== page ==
Captivating algorithms: Recommender systems as traps
There is a tendency among these systems’ makers to describe their purpose as ‘hooking’ people – enticing them into frequent or enduring usage.
The trap itself is an invention in which are embodied most careful studies in animal mentation and habits – the hunter must know for each species its food, its likes and dislikes, its weaknesses and foibles. A trap in this connection is an ambuscade, a deceit, a temptation, an irresistible allurement: it is strategy.
— Otis Mason, Curator of Ethnology at the Smithsonian (1900)
It is an overcast day in Northern California, and I am eating sushi with Mike. We sit down the street from his office at Willow, a personalized radio company where he has worked for the last 15 years. Mike has bright blue eyes, an ersatz mohawk, and an unusually energetic affect, even by the Bay Area’s gregarious standards. Among the fleeting companies and careers common in the industry, Mike and Willow are notably long-lived: when he first joined the company, Mike was a college dropout and, as an intern, Willow’s first engineer. Now, over a decade later, he is its Chief Scientist. I ask what the Chief Scientist for a music streaming company does, and he replies: ‘I’m responsible for making sure the music we play is awesome.’
Willow’s popular radio service offers its users algorithmically generated playlists: type in an artist’s name, and Willow will play a never-ending stream of music it deems similar to your query. If you keep listening, skipping songs you don’t like and giving positive ratings to songs you do, the service will tailor its choices to your apparent preferences. Since he started at Willow, designing, building, and maintaining this recommender system has been Mike’s job. In the beginning, Mike tells me, ‘I was the algorithm guy – the only guy working on the algorithm – trying to figure out how to play music right.’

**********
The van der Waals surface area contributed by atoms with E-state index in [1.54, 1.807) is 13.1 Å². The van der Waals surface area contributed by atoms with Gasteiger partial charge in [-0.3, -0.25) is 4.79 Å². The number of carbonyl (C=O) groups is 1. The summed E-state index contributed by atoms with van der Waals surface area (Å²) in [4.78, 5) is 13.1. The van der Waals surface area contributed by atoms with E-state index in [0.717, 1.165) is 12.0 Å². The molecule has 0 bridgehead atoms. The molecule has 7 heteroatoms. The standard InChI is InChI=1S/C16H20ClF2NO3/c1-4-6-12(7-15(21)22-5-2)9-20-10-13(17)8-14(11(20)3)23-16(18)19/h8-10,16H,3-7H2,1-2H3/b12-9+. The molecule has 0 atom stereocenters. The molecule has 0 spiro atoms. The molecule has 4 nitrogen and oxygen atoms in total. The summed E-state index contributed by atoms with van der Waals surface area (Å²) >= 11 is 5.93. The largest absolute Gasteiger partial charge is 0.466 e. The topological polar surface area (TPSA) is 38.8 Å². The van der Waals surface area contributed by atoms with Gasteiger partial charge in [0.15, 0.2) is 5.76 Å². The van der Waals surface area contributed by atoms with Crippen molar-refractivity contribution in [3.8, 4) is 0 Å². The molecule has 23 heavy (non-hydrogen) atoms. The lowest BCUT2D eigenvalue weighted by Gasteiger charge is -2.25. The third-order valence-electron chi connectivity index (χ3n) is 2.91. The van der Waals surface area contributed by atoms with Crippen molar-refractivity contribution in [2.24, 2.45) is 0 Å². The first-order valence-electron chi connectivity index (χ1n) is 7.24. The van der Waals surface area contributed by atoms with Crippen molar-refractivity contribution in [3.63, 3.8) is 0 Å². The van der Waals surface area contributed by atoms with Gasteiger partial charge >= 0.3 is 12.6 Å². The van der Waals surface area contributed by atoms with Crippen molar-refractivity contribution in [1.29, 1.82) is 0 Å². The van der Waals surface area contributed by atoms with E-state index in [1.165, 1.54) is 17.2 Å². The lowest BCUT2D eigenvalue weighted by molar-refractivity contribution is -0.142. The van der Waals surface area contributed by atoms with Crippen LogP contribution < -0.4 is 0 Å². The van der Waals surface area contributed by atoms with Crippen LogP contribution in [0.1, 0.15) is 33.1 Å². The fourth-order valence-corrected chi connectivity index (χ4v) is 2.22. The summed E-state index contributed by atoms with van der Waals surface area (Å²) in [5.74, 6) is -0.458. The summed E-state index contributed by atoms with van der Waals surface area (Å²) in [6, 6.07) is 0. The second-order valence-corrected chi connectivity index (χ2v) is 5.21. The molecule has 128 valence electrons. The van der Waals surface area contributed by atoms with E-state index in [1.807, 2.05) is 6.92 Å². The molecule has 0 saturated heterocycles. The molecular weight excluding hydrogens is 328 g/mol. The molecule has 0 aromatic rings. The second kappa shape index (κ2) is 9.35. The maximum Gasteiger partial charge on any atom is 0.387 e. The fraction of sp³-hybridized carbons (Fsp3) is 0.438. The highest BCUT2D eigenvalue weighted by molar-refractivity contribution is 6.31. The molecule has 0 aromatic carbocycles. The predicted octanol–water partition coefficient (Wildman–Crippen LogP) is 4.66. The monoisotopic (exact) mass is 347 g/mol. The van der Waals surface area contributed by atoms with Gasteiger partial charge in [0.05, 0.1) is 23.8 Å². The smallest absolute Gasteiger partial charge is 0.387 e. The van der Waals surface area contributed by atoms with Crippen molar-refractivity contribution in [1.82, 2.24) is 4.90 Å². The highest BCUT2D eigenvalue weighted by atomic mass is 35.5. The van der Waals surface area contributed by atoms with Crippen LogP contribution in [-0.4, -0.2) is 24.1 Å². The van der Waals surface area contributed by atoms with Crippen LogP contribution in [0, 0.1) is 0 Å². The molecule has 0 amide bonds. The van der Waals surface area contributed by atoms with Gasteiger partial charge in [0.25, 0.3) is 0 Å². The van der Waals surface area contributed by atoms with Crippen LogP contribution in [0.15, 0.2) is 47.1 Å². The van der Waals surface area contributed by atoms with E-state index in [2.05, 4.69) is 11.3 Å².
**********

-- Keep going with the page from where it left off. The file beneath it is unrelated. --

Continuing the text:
As the company grew, so did the algorithm and Mike’s job, following typical and parallel trajectories: the algorithm became much more complicated, and Mike’s role transformed from coder to manager. ‘Now,’ he tells me, ‘I run teams of teams’, each of which is responsible for a different part of Willow’s recommendation infrastructure. Now, the ‘algorithm’ is not one algorithm at all, but ‘dozens and dozens’ of sub-algorithms, each of which parses a different signal: What does a song sound like? How often does a user click? What has a listener liked in the past? A master algorithm orchestrates the sub-algorithms’ outputs together into an ‘ensemble’ (Goldschmitt and Seaver, nd) that makes a simple decision: What song should be played next?